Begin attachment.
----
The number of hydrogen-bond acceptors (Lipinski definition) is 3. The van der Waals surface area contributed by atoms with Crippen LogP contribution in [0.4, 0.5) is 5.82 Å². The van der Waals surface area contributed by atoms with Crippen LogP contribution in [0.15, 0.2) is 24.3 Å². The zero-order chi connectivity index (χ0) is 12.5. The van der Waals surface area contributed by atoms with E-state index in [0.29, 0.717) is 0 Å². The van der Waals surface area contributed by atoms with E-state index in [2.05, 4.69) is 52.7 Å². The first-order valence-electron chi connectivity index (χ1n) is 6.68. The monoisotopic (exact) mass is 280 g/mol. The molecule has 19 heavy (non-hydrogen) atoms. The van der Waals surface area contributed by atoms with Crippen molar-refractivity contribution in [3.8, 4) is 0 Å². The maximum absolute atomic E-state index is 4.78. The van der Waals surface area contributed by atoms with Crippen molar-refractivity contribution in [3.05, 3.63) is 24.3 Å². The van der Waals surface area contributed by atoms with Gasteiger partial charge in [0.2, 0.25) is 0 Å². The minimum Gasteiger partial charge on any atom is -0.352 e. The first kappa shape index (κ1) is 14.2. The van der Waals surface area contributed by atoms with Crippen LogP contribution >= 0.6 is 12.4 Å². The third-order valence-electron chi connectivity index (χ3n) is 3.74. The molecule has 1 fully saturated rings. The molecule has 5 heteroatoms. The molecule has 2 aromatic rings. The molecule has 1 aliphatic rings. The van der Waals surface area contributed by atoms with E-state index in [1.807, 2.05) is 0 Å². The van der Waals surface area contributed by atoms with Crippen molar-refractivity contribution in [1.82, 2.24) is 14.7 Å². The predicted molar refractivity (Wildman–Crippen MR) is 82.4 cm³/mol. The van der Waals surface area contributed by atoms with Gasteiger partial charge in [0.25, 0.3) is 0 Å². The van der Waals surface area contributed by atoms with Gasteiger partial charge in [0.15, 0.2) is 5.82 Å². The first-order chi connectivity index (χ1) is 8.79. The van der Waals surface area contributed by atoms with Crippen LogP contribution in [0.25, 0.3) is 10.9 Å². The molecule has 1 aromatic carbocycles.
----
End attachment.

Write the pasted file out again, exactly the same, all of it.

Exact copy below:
The number of hydrogen-bond acceptors (Lipinski definition) is 3. The van der Waals surface area contributed by atoms with Crippen LogP contribution in [0.4, 0.5) is 5.82 Å². The van der Waals surface area contributed by atoms with Crippen LogP contribution in [0.15, 0.2) is 24.3 Å². The zero-order chi connectivity index (χ0) is 12.5. The van der Waals surface area contributed by atoms with E-state index in [0.29, 0.717) is 0 Å². The van der Waals surface area contributed by atoms with E-state index in [2.05, 4.69) is 52.7 Å². The first-order valence-electron chi connectivity index (χ1n) is 6.68. The monoisotopic (exact) mass is 280 g/mol. The molecule has 19 heavy (non-hydrogen) atoms. The van der Waals surface area contributed by atoms with Crippen molar-refractivity contribution in [3.8, 4) is 0 Å². The maximum absolute atomic E-state index is 4.78. The van der Waals surface area contributed by atoms with Crippen molar-refractivity contribution in [3.05, 3.63) is 24.3 Å². The van der Waals surface area contributed by atoms with Gasteiger partial charge in [0.2, 0.25) is 0 Å². The minimum Gasteiger partial charge on any atom is -0.352 e. The first kappa shape index (κ1) is 14.2. The van der Waals surface area contributed by atoms with Crippen LogP contribution >= 0.6 is 12.4 Å². The third-order valence-electron chi connectivity index (χ3n) is 3.74. The molecule has 1 fully saturated rings. The molecule has 5 heteroatoms. The molecule has 2 aromatic rings. The molecule has 1 aliphatic rings. The van der Waals surface area contributed by atoms with E-state index in [1.807, 2.05) is 0 Å². The van der Waals surface area contributed by atoms with Crippen molar-refractivity contribution in [1.82, 2.24) is 14.7 Å². The predicted molar refractivity (Wildman–Crippen MR) is 82.4 cm³/mol. The van der Waals surface area contributed by atoms with Gasteiger partial charge in [0.25, 0.3) is 0 Å². The van der Waals surface area contributed by atoms with Gasteiger partial charge in [0.15, 0.2) is 5.82 Å². The first-order chi connectivity index (χ1) is 8.79. The van der Waals surface area contributed by atoms with Crippen LogP contribution in [0.25, 0.3) is 10.9 Å². The molecule has 1 aromatic carbocycles.